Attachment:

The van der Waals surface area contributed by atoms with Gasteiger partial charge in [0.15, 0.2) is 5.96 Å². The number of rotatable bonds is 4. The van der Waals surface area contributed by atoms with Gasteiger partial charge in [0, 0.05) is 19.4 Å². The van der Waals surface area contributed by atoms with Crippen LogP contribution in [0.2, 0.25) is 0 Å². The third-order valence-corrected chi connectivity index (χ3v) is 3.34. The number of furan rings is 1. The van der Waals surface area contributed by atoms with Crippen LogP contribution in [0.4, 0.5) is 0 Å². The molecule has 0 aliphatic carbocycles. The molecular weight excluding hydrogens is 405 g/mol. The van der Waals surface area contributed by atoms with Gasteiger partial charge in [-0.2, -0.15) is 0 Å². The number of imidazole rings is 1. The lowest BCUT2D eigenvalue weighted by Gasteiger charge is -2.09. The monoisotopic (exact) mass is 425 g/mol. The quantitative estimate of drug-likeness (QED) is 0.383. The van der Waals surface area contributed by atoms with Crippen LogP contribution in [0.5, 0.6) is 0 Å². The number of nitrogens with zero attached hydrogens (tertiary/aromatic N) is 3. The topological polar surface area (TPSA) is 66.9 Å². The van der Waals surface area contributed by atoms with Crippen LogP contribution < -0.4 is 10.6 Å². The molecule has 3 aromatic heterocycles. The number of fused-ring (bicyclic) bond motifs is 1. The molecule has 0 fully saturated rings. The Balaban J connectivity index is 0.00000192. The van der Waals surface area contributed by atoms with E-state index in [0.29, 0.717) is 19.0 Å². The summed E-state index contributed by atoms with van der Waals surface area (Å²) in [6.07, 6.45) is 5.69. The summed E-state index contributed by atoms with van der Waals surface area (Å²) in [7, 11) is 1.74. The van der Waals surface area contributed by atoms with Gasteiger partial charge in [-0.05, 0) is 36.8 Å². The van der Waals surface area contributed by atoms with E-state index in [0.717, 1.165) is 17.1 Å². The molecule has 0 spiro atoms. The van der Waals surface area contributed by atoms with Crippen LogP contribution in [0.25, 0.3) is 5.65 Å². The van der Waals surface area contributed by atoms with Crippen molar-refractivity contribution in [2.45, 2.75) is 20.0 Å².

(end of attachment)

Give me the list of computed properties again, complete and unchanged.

The van der Waals surface area contributed by atoms with Gasteiger partial charge in [0.15, 0.2) is 5.96 Å². The number of rotatable bonds is 4. The van der Waals surface area contributed by atoms with Gasteiger partial charge in [0, 0.05) is 19.4 Å². The van der Waals surface area contributed by atoms with Crippen LogP contribution in [0.2, 0.25) is 0 Å². The third-order valence-corrected chi connectivity index (χ3v) is 3.34. The number of furan rings is 1. The van der Waals surface area contributed by atoms with Crippen LogP contribution in [0.4, 0.5) is 0 Å². The molecule has 0 aliphatic carbocycles. The molecular weight excluding hydrogens is 405 g/mol. The van der Waals surface area contributed by atoms with Gasteiger partial charge in [-0.2, -0.15) is 0 Å². The number of imidazole rings is 1. The lowest BCUT2D eigenvalue weighted by Gasteiger charge is -2.09. The monoisotopic (exact) mass is 425 g/mol. The quantitative estimate of drug-likeness (QED) is 0.383. The van der Waals surface area contributed by atoms with Crippen LogP contribution in [0.5, 0.6) is 0 Å². The number of nitrogens with zero attached hydrogens (tertiary/aromatic N) is 3. The topological polar surface area (TPSA) is 66.9 Å². The van der Waals surface area contributed by atoms with Crippen LogP contribution < -0.4 is 10.6 Å². The molecule has 3 aromatic heterocycles. The number of fused-ring (bicyclic) bond motifs is 1. The molecule has 0 fully saturated rings. The Balaban J connectivity index is 0.00000192. The van der Waals surface area contributed by atoms with E-state index in [0.29, 0.717) is 19.0 Å². The summed E-state index contributed by atoms with van der Waals surface area (Å²) in [6.07, 6.45) is 5.69. The summed E-state index contributed by atoms with van der Waals surface area (Å²) in [7, 11) is 1.74. The van der Waals surface area contributed by atoms with Gasteiger partial charge in [-0.05, 0) is 36.8 Å². The van der Waals surface area contributed by atoms with E-state index in [0.717, 1.165) is 17.1 Å². The molecule has 0 spiro atoms. The van der Waals surface area contributed by atoms with Crippen LogP contribution in [0.25, 0.3) is 5.65 Å². The van der Waals surface area contributed by atoms with Crippen molar-refractivity contribution in [2.45, 2.75) is 20.0 Å².